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Molecular Precision at Micrometer Length Scales: Hierarchical Assembly of DNA-Protein Nanostructures



Daniel R. Schiffels, Veronika A. Szalai, James A. Liddle


Robust self-assembly across length scales is a ubiquitous feature of biological systems, but remains challenging for synthetic structures. Taking a cue from biology – where disparate molecules work together to produce large, functional assemblies – we demonstrate how to engineer microscale structures with nanoscale features: DNA polymerase controllably creates double-stranded DNA sections on a single-stranded template, which is then folded into a mechanically flexible skeleton by DNA origami. This process simultaneously shapes the structure at the nanoscale and directs the large scale geometry. This DNA skeleton guides the assembly of RecA protein filaments, which provides rigidity at the micrometer scale. We use our modular design strategy to assemble tetrahedral, rectangular and linear shapes of defined dimensions. This method enables the robust construction of complex assemblies, greatly extending the range of DNA-based self-assembly methods.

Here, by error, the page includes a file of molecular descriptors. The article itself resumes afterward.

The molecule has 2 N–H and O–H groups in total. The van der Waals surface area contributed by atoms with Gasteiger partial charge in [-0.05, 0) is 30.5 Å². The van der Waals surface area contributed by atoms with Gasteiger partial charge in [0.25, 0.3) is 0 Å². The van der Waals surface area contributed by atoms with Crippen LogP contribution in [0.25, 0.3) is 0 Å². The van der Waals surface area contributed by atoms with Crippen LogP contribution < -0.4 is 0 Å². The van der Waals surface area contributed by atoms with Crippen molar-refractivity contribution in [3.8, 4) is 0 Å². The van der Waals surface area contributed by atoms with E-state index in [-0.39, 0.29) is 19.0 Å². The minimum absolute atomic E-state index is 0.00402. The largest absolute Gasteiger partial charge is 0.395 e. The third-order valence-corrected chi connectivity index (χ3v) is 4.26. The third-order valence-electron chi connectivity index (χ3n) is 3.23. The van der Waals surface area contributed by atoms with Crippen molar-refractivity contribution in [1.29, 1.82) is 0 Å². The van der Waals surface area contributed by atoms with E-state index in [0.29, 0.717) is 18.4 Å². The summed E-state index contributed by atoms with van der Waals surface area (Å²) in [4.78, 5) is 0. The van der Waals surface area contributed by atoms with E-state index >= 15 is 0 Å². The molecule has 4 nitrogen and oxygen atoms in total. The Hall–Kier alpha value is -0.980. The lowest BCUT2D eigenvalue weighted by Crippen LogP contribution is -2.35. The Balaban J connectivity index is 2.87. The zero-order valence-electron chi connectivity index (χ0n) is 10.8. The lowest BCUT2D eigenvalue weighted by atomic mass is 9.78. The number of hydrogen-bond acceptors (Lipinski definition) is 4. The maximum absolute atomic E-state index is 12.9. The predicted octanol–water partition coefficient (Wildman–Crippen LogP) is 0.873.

ACS Nano


Nanotechnology, Self-Assembly, DNA, Protein


Schiffels, D. , Szalai, V. and Liddle, J. (2017), Molecular Precision at Micrometer Length Scales: Hierarchical Assembly of DNA-Protein Nanostructures, ACS Nano, [online], (Accessed June 23, 2024)


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Created June 26, 2017, Updated November 10, 2018